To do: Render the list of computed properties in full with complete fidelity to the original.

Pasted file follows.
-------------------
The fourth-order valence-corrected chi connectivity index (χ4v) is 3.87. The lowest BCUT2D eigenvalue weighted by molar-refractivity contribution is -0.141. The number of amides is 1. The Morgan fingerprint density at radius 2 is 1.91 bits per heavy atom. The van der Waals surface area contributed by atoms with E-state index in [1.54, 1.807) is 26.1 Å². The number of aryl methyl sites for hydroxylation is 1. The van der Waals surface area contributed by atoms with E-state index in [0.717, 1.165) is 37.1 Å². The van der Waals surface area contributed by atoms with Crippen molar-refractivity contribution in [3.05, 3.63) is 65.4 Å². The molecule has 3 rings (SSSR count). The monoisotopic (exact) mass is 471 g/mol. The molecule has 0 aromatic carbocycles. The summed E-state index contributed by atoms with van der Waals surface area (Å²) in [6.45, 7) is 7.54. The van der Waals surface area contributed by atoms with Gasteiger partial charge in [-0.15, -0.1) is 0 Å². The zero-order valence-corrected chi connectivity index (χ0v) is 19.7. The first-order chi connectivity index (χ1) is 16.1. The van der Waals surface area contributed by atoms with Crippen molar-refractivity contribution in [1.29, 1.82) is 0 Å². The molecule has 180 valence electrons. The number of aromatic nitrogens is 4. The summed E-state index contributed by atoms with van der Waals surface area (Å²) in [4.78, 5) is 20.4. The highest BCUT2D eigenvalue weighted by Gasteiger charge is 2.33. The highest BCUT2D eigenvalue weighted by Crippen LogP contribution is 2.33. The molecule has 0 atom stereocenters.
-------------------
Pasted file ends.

The fourth-order valence-corrected chi connectivity index (χ4v) is 3.87. The lowest BCUT2D eigenvalue weighted by molar-refractivity contribution is -0.141. The number of amides is 1. The Morgan fingerprint density at radius 2 is 1.91 bits per heavy atom. The van der Waals surface area contributed by atoms with E-state index in [1.54, 1.807) is 26.1 Å². The number of aryl methyl sites for hydroxylation is 1. The van der Waals surface area contributed by atoms with E-state index in [0.717, 1.165) is 37.1 Å². The van der Waals surface area contributed by atoms with Crippen molar-refractivity contribution in [3.05, 3.63) is 65.4 Å². The molecule has 3 rings (SSSR count). The monoisotopic (exact) mass is 471 g/mol. The molecule has 0 aromatic carbocycles. The summed E-state index contributed by atoms with van der Waals surface area (Å²) in [6.45, 7) is 7.54. The van der Waals surface area contributed by atoms with Gasteiger partial charge in [-0.15, -0.1) is 0 Å². The zero-order valence-corrected chi connectivity index (χ0v) is 19.7. The first-order chi connectivity index (χ1) is 16.1. The van der Waals surface area contributed by atoms with Crippen molar-refractivity contribution in [1.29, 1.82) is 0 Å². The molecule has 180 valence electrons. The number of aromatic nitrogens is 4. The summed E-state index contributed by atoms with van der Waals surface area (Å²) in [4.78, 5) is 20.4. The highest BCUT2D eigenvalue weighted by Gasteiger charge is 2.33. The highest BCUT2D eigenvalue weighted by Crippen LogP contribution is 2.33. The molecule has 0 atom stereocenters.